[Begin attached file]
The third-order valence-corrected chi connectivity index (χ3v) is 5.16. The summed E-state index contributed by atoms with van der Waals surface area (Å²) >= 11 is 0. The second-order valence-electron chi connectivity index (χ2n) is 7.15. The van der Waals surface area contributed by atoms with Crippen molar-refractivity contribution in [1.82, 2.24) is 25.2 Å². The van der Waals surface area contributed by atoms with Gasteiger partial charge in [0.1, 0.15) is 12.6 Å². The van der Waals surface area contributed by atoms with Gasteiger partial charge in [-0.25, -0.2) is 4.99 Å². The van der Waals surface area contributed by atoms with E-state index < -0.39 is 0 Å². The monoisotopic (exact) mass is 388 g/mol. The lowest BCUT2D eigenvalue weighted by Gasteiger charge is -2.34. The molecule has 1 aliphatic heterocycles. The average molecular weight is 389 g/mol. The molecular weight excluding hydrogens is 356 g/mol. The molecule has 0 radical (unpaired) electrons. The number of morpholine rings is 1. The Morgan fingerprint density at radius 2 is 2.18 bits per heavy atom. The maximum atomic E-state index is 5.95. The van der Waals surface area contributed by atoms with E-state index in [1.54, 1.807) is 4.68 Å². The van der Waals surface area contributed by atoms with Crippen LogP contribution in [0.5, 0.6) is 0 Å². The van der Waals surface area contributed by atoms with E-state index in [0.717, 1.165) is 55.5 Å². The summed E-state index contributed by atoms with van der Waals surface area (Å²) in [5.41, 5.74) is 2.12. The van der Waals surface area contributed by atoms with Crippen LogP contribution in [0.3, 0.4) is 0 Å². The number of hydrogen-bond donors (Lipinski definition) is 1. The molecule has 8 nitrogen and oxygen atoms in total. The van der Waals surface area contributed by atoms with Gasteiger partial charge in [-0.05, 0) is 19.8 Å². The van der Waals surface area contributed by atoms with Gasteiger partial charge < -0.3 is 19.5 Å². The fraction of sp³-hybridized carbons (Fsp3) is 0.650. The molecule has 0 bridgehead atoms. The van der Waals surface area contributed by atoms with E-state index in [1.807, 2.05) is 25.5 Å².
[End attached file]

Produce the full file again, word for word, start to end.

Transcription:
The third-order valence-corrected chi connectivity index (χ3v) is 5.16. The summed E-state index contributed by atoms with van der Waals surface area (Å²) >= 11 is 0. The second-order valence-electron chi connectivity index (χ2n) is 7.15. The van der Waals surface area contributed by atoms with Crippen molar-refractivity contribution in [1.82, 2.24) is 25.2 Å². The van der Waals surface area contributed by atoms with Gasteiger partial charge in [0.1, 0.15) is 12.6 Å². The van der Waals surface area contributed by atoms with Gasteiger partial charge in [-0.25, -0.2) is 4.99 Å². The van der Waals surface area contributed by atoms with E-state index < -0.39 is 0 Å². The monoisotopic (exact) mass is 388 g/mol. The lowest BCUT2D eigenvalue weighted by Gasteiger charge is -2.34. The molecule has 1 aliphatic heterocycles. The average molecular weight is 389 g/mol. The molecular weight excluding hydrogens is 356 g/mol. The molecule has 0 radical (unpaired) electrons. The number of morpholine rings is 1. The Morgan fingerprint density at radius 2 is 2.18 bits per heavy atom. The maximum atomic E-state index is 5.95. The van der Waals surface area contributed by atoms with E-state index in [1.54, 1.807) is 4.68 Å². The van der Waals surface area contributed by atoms with Crippen LogP contribution in [0.5, 0.6) is 0 Å². The van der Waals surface area contributed by atoms with E-state index in [0.717, 1.165) is 55.5 Å². The summed E-state index contributed by atoms with van der Waals surface area (Å²) in [5.41, 5.74) is 2.12. The van der Waals surface area contributed by atoms with Crippen LogP contribution in [0.3, 0.4) is 0 Å². The number of hydrogen-bond donors (Lipinski definition) is 1. The molecule has 8 nitrogen and oxygen atoms in total. The van der Waals surface area contributed by atoms with Gasteiger partial charge in [-0.05, 0) is 19.8 Å². The van der Waals surface area contributed by atoms with Gasteiger partial charge < -0.3 is 19.5 Å². The fraction of sp³-hybridized carbons (Fsp3) is 0.650. The molecule has 0 bridgehead atoms. The van der Waals surface area contributed by atoms with E-state index in [1.807, 2.05) is 25.5 Å².